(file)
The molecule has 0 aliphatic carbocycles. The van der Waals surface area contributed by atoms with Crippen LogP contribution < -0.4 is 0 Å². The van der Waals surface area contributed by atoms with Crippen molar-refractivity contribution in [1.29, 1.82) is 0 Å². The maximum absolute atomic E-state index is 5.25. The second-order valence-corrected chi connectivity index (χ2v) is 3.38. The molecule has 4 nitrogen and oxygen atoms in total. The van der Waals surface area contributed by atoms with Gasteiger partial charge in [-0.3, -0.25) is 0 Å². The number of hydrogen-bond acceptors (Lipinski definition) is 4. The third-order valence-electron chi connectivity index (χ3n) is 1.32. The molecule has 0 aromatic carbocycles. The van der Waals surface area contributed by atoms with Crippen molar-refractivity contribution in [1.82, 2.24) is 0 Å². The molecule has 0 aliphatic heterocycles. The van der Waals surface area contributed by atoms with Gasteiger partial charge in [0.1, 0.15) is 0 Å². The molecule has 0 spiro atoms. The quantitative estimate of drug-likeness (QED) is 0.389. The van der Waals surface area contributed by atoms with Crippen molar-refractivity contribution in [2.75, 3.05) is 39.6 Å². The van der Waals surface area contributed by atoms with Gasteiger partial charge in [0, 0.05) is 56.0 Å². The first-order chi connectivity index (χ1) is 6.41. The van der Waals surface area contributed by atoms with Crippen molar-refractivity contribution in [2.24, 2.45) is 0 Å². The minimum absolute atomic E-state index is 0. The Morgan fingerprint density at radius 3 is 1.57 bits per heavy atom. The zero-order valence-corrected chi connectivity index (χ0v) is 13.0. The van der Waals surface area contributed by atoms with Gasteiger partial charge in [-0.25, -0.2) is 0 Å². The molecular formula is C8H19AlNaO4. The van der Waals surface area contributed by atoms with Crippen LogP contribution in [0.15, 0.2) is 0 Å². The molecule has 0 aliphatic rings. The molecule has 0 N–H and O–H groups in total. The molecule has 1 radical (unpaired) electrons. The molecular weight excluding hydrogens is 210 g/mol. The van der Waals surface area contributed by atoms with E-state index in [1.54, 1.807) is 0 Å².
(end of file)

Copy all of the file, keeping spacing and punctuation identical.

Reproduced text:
The molecule has 0 aliphatic carbocycles. The van der Waals surface area contributed by atoms with Crippen LogP contribution < -0.4 is 0 Å². The van der Waals surface area contributed by atoms with Crippen molar-refractivity contribution in [1.29, 1.82) is 0 Å². The maximum absolute atomic E-state index is 5.25. The second-order valence-corrected chi connectivity index (χ2v) is 3.38. The molecule has 4 nitrogen and oxygen atoms in total. The van der Waals surface area contributed by atoms with Gasteiger partial charge in [-0.3, -0.25) is 0 Å². The number of hydrogen-bond acceptors (Lipinski definition) is 4. The third-order valence-electron chi connectivity index (χ3n) is 1.32. The molecule has 0 aromatic carbocycles. The van der Waals surface area contributed by atoms with Crippen molar-refractivity contribution in [1.82, 2.24) is 0 Å². The molecule has 0 aliphatic heterocycles. The van der Waals surface area contributed by atoms with Gasteiger partial charge in [0.1, 0.15) is 0 Å². The molecule has 0 spiro atoms. The quantitative estimate of drug-likeness (QED) is 0.389. The van der Waals surface area contributed by atoms with Crippen molar-refractivity contribution in [2.75, 3.05) is 39.6 Å². The van der Waals surface area contributed by atoms with Gasteiger partial charge in [0, 0.05) is 56.0 Å². The first-order chi connectivity index (χ1) is 6.41. The van der Waals surface area contributed by atoms with Crippen molar-refractivity contribution in [2.24, 2.45) is 0 Å². The minimum absolute atomic E-state index is 0. The Morgan fingerprint density at radius 3 is 1.57 bits per heavy atom. The zero-order valence-corrected chi connectivity index (χ0v) is 13.0. The van der Waals surface area contributed by atoms with Gasteiger partial charge in [-0.25, -0.2) is 0 Å². The molecular formula is C8H19AlNaO4. The van der Waals surface area contributed by atoms with Crippen LogP contribution in [0.15, 0.2) is 0 Å². The molecule has 0 aliphatic rings. The molecule has 0 N–H and O–H groups in total. The molecule has 1 radical (unpaired) electrons. The molecular weight excluding hydrogens is 210 g/mol. The van der Waals surface area contributed by atoms with E-state index in [1.54, 1.807) is 0 Å².